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Patentsuche

  1. Erweiterte Patentsuche
VeröffentlichungsnummerUS2792322 A
PublikationstypErteilung
Veröffentlichungsdatum14. Mai 1957
Eingetragen29. Nov. 1954
Prioritätsdatum29. Nov. 1954
VeröffentlichungsnummerUS 2792322 A, US 2792322A, US-A-2792322, US2792322 A, US2792322A
ErfinderGeorge F Fredericks
Ursprünglich BevollmächtigterNat Automotive Fibres Inc
Zitat exportierenBiBTeX, EndNote, RefMan
Externe Links: USPTO, USPTO-Zuordnung, Espacenet
Printer's blanket
US 2792322 A
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y 1957 e. F. FREDERICKS 9 PRINTERS BLANKET Filed Nov. 29, 1954 HARD TOP LAYER SOFT INTERMEDIATE LAYER HARD VINYL LAYER E masmous COATING v IMPREGNATED FABRIC INVENTOR. GEORGE F. FREDERlCKS Mu /+wmmw ATTORNEYS PRINTERS BLANKET Application November 29, 1954, Serial No. 471,606

Claims. (Cl. 15454.5)

The invention relates to printers blankets which are used in connection with printing apparatus to compensate for slight irregularities in height of type or other separate printing members so as to bring the printing surface more nearly into a common plane.

It is the object of the invention to obtain a construction which is very efficient in its operation and which has a long life during which it retains its essential characteristics; also, one which can be produced at reasonable cost.

With these objects in view the invention comprises a laminated structure in which a resilient yieldable ply is restrained from lateral expansion in its plane while permitting differential displacement transverse to said plane. The invention further comprises a laminated construction including a ply having substantial dimensional stability and which is adherent to said yieldable ply to constitute the restraining means therefor.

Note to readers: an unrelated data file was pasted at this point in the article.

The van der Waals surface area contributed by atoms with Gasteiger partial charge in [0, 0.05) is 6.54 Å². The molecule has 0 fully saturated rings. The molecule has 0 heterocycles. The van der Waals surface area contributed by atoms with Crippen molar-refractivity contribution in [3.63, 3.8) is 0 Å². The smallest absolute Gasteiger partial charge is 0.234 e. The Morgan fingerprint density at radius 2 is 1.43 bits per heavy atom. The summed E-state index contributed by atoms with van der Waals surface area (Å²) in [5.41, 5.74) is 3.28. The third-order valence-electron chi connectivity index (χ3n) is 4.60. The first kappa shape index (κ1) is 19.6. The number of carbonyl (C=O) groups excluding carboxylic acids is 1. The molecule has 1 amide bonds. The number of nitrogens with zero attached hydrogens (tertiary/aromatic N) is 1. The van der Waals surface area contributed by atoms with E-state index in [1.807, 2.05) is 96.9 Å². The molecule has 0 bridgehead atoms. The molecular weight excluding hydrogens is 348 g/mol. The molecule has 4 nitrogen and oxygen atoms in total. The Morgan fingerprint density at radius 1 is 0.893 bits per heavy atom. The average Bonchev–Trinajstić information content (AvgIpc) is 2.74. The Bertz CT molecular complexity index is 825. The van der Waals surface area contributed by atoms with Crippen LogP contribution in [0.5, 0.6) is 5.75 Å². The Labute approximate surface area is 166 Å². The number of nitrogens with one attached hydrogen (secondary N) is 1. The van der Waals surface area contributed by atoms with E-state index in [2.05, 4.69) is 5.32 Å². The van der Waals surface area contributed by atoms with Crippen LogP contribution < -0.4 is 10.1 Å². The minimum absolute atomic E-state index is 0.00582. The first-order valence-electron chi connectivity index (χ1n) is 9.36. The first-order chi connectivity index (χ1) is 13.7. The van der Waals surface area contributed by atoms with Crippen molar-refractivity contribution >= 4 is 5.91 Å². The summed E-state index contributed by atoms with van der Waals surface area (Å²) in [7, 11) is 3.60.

The invention further consists in the more specific construction as hereinafter set forth.

This application is a continuation-in-part of my former application, Serial No. 428,549, filed May 10, 1954.

In the accompanying drawing:

The single view represents at a greatly enlarged scale a cross section through the blanket.

Generally described my improved blanket comprises a flexible laminated structure including a base ply possessing dimensional stability, 21 top ply of thin relatively hard resilient material, and an intermediate ply of softer resilient cushioning material sufficiently yielding to compensate for the irregularities in the type or other printing members supported by the blanket. Due to the dimensional stability of the base ply and its adhesion to the intermediate ply the latter is restrained from expansion or lateral enlargement in its plane while being temporarily deformable within its elastic limit in a direction transverse or normal to its plane and differentially in all portions thereof. When relieved from deforming stresses its resiliency will restore it, together with the top ply to normal form. Thus, no part of the structure will be over-stressed or deformed beyond its elastic limit which insures long life.

Various materials having the required physical characteristics may be employed for forming the several plies but I shall specifically describe certain materials which I have found to be satisfactory.